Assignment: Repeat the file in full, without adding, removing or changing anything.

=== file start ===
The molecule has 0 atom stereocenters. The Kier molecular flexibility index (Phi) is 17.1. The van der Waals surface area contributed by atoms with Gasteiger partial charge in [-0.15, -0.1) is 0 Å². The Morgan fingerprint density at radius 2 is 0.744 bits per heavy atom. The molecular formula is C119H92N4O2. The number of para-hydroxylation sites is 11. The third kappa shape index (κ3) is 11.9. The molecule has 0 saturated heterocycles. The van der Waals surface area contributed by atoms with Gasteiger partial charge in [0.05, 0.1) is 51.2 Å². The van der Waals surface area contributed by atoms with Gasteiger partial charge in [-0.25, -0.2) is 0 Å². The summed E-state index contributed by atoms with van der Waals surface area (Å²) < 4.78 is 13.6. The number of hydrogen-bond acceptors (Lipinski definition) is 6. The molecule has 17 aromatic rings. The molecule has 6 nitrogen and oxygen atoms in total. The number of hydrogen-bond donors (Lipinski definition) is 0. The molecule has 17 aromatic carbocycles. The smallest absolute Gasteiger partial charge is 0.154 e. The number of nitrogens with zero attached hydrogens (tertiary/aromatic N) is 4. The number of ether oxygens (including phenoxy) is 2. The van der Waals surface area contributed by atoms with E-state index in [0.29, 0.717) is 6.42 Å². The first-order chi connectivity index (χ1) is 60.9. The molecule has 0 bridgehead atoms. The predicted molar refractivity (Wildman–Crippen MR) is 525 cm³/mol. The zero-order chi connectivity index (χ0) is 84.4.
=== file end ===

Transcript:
The molecule has 0 atom stereocenters. The Kier molecular flexibility index (Phi) is 17.1. The van der Waals surface area contributed by atoms with Gasteiger partial charge in [-0.15, -0.1) is 0 Å². The Morgan fingerprint density at radius 2 is 0.744 bits per heavy atom. The molecular formula is C119H92N4O2. The number of para-hydroxylation sites is 11. The third kappa shape index (κ3) is 11.9. The molecule has 0 saturated heterocycles. The van der Waals surface area contributed by atoms with Gasteiger partial charge in [0.05, 0.1) is 51.2 Å². The van der Waals surface area contributed by atoms with Gasteiger partial charge in [-0.25, -0.2) is 0 Å². The summed E-state index contributed by atoms with van der Waals surface area (Å²) < 4.78 is 13.6. The number of hydrogen-bond acceptors (Lipinski definition) is 6. The molecule has 17 aromatic rings. The molecule has 6 nitrogen and oxygen atoms in total. The number of hydrogen-bond donors (Lipinski definition) is 0. The molecule has 17 aromatic carbocycles. The smallest absolute Gasteiger partial charge is 0.154 e. The number of nitrogens with zero attached hydrogens (tertiary/aromatic N) is 4. The number of ether oxygens (including phenoxy) is 2. The van der Waals surface area contributed by atoms with E-state index in [0.29, 0.717) is 6.42 Å². The first-order chi connectivity index (χ1) is 60.9. The molecule has 0 bridgehead atoms. The predicted molar refractivity (Wildman–Crippen MR) is 525 cm³/mol. The zero-order chi connectivity index (χ0) is 84.4.